.      The data should be a wake up call to the fact the Chinese are out-educating their children and that if we don't do something we'll be at a competitive disadvantage. Now you may be wondering what this has to do with Amy Chua's article but I view it as a proxy for how we educate our children. Sure there are things that we can do to refine the tactics she uses but strategically there is a lot of value in where she is heading.


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221999 tn?1292970838
by itsallwaves, Jan 26, 2011
Great post.

It's sad how little focus there is on education in the U.S., and discouraging that there is a false perception about education abroad. The culture in the U.S. is focused monetary success, not about true learning. Unfortunately, I don't see any clear solutions that could radically shift this mindset.

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by swampcritter, Jan 26, 2011
Swampy also noticed this article on the news.

China has three times the population of the US, so all things being equal, you should expect 3 times as many Chinese represented. Even more interesting is if the goal is numerical equality, China only has to do 1/3 as well!

For test scores, it makes the assumption that the tests are administered in an equal manner at an equal point in the educational process. So a US 3rd grader might not be expected to perform as a Chinese 8 year old.

There is the problem of opportunity. Chinese students face a 8% minimum growth economy with seemingly boundless opportunity. Growth in the US is much lower. The result is that economically education makes sense to a Chinese student, as they have very high upward mobility.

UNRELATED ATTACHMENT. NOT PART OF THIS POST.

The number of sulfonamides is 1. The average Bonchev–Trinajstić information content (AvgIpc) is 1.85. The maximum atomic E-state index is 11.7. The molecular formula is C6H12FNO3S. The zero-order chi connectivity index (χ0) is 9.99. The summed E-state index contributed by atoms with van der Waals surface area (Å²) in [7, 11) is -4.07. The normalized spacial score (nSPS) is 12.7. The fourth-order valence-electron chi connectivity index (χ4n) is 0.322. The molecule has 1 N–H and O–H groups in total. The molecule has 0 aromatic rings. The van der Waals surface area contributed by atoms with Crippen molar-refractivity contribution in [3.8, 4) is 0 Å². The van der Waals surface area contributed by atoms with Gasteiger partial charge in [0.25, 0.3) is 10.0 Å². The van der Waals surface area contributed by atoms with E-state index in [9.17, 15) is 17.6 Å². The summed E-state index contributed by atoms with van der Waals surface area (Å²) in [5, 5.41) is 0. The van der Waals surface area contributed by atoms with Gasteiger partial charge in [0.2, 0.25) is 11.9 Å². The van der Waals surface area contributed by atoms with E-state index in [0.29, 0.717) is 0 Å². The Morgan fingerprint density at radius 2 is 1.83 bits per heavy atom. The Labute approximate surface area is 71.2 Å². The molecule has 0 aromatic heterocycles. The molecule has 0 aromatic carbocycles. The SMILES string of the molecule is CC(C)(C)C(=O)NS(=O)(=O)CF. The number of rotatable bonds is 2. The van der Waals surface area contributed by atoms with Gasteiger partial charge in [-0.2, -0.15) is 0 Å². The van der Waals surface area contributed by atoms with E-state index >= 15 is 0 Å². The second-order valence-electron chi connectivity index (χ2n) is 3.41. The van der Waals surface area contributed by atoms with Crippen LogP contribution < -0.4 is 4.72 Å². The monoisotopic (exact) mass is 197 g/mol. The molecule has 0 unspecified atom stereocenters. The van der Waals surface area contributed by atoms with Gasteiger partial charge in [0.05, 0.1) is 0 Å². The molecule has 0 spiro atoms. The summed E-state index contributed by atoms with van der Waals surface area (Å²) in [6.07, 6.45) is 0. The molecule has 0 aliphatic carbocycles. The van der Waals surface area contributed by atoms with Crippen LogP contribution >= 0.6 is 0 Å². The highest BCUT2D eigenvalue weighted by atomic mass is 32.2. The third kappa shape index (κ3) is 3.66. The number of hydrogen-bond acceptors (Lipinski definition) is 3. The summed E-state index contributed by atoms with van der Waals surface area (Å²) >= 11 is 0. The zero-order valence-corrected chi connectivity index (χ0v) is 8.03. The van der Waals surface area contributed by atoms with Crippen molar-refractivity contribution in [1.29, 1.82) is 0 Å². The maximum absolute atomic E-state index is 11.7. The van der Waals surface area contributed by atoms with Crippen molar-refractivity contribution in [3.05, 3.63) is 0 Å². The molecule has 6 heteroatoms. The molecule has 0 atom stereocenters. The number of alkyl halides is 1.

It is difficult to persuade US students, for whom good education is available through their life, that education is worthwhile. As a very low level example, an inner city kid who can sell drugs for $500 / day on the street (albeit, such a career is likely to be short lived), is not going to want to study their algebra.

Nevertheless, it is true that a child with a high degree of parental involvement in their education -- which includes time spent with the child and attention to their activities -- statistically results in a better educated person. An oldest child on average has a higher IQ than their younger siblings.

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by bluebutterfly2222, Jan 26, 2011
Hi John,

I don't think all the flap is so much about whether Chinese Tiger Mother's approach to child-rearing  will lead to high achievement, but rather the question, "At what cost?"

I'm pasting below the comments of a well-known authority on parenting, who up until now, has been criticized mostly for being too strict and tough-love oriented...

Huntington Herald Dispatch 01/26/2011, Page C03

"Chinese Tiger Mother’s ego overrides her children’s needs

Over the years, I have been called every name in the book, all related to my admittedly tra­ditional parenting philosophy.